I have been thinking about the 360 degree marketing/communications methodology (if you can call it that) lately. I guess this was sparked by one of my classes, where the students are split into agencies and have to pitch a piece of business. I introduced the brief a couple of weeks ago (and they introduced their agencies to me), and the pitches take place this week (Wednesday). Every one of the agencies identified themselves as 360 degree practitioners.
Honestly, I really don't know what that means. There is a lot of talk of "surrounding" the consumer with brand impressions, for example. To me, that reads "bombardment". Notice the war/battle metaphors here, something I am always aware of. And how can one surround a consumer? People aren't singular spaces or creatures. They are multiple, with multiple identities. How can one surround a rhizome?
Think about your digital identity for one. I have a blog, a Facebook profile, I Twitter, I have an Amazon account and an SNCF account. I comment on other blogs, read and occasionally contribute to Babycenter.com, participate on a variety of wikis, listen to podcasts and troll YouTube.com for funny videos. I have a del.icio.us feed, study online at EGS, maintain a mailing list for my 18 first cousins on Yahoo Groups, have a Gmail account and reader.google.com account. And I could continue on for probably another 10 types of profiles, accounts etc. How can I be surrounded?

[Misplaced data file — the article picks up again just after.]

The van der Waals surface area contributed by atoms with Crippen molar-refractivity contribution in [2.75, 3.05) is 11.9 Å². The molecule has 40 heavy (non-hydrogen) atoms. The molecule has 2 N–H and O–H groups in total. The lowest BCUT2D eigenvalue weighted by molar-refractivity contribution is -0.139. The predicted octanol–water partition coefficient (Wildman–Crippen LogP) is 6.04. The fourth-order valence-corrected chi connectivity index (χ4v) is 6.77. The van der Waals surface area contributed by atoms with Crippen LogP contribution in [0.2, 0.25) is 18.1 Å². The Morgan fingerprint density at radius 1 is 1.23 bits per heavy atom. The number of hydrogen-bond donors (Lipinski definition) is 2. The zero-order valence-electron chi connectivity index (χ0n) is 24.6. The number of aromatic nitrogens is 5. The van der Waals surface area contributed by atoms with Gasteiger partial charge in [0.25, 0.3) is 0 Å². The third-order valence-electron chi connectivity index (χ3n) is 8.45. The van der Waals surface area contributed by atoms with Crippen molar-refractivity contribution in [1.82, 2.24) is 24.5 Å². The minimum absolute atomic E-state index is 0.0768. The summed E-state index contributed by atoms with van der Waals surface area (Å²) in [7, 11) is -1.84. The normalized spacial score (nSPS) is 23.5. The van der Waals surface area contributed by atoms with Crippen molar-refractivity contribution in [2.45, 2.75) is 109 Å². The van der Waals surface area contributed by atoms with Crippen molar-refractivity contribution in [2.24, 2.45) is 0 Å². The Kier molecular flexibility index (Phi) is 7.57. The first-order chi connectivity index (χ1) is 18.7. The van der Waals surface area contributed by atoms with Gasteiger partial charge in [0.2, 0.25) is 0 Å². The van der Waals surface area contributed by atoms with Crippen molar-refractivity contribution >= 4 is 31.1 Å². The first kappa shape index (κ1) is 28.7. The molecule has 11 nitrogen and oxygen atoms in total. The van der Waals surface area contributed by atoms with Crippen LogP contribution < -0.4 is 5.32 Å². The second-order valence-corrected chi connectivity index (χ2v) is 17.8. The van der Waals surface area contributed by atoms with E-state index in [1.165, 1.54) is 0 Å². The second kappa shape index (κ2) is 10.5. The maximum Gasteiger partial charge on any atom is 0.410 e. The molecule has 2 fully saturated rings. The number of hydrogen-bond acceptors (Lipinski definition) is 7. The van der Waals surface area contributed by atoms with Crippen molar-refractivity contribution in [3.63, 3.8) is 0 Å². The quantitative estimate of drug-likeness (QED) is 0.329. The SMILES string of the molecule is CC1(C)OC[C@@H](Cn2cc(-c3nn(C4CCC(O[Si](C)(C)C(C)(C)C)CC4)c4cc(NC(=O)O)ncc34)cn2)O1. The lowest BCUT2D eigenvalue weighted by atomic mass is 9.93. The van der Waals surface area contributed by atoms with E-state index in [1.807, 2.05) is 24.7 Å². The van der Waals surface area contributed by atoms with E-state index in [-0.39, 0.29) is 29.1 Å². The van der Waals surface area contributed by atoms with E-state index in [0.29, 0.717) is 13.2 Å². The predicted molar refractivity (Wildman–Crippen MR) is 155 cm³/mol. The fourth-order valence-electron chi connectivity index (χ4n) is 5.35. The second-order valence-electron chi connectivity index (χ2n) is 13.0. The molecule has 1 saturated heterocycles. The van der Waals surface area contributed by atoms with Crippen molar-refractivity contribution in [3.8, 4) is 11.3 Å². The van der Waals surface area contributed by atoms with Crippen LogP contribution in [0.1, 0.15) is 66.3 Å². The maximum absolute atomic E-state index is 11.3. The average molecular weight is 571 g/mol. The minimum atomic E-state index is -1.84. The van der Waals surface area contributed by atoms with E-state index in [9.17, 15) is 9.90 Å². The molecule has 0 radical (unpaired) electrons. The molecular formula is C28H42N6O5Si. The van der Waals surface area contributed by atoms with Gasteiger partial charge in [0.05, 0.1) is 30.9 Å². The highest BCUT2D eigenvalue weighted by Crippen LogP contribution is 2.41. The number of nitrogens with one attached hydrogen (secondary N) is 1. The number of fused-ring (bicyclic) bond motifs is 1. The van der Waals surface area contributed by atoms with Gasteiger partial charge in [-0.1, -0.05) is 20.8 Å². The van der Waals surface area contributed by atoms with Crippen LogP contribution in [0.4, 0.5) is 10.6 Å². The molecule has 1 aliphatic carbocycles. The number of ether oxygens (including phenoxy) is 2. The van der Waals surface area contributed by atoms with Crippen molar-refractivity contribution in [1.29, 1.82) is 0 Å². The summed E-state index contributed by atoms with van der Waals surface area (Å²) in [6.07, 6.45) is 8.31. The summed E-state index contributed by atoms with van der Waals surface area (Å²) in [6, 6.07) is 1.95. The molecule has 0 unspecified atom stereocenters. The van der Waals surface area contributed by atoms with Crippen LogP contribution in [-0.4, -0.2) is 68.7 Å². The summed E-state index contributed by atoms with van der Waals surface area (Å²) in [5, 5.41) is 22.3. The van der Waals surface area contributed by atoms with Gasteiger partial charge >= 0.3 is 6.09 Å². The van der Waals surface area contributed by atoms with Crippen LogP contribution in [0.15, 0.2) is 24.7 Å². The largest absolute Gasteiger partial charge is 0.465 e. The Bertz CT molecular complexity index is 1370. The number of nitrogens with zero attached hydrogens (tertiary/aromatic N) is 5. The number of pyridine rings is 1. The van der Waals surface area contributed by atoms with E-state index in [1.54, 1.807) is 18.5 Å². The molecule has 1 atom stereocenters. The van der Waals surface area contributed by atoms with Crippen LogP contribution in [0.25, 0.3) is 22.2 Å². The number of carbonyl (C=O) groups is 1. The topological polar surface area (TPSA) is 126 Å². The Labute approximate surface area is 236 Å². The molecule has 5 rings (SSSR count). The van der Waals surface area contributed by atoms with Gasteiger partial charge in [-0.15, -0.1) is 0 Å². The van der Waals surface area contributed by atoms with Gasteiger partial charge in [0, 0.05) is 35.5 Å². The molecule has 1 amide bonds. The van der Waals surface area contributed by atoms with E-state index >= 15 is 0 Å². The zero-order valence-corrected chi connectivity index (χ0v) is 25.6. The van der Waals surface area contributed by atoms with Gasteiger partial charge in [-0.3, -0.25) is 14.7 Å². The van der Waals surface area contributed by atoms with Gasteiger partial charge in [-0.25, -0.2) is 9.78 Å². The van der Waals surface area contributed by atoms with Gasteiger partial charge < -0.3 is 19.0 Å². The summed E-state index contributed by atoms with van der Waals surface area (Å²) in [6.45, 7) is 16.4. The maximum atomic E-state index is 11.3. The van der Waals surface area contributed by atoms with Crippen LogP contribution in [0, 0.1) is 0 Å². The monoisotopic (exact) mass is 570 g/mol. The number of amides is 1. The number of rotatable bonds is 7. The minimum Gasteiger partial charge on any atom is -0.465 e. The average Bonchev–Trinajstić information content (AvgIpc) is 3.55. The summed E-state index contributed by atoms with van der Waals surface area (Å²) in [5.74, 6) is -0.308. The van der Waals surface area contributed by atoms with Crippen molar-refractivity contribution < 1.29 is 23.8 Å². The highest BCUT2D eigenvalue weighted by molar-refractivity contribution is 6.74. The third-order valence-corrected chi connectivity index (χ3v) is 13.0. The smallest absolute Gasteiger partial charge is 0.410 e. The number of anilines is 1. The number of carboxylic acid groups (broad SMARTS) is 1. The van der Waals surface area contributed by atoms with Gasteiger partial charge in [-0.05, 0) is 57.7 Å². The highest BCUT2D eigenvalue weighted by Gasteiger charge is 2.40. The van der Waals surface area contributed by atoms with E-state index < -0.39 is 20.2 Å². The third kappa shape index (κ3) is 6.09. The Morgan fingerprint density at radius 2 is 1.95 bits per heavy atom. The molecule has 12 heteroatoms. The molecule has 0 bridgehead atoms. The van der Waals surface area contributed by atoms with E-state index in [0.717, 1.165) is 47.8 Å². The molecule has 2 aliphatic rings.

The whole mindset of 360 is wrong, and dangerous. Wrong as it is simply logically impossible to accomplish and reeks of buzz. Dangerous because it holds people to a way of thinking that is the antithesis of true conversation and interaction. With a target at the core, there is no way out of that trap.
Total saturation marketing has led us to an ugly world where one is surrounded by ads, bombarded by messages and treated with a total lack of respect for our attention. Now, believe me, I am not anti-marketing, anti-advertising and the like. Rather, I would like to see more organizations embrace a better way of interacting with people, that puts listening and respect for attention at the forefront.
Sigh. Now I feel better having got that off my chest. (And I am sure I am going to hear from people who define 360 differently, who will extol its virtues etc. And they are quite welcome to do so. But I feel better for making my point (rant?) here.)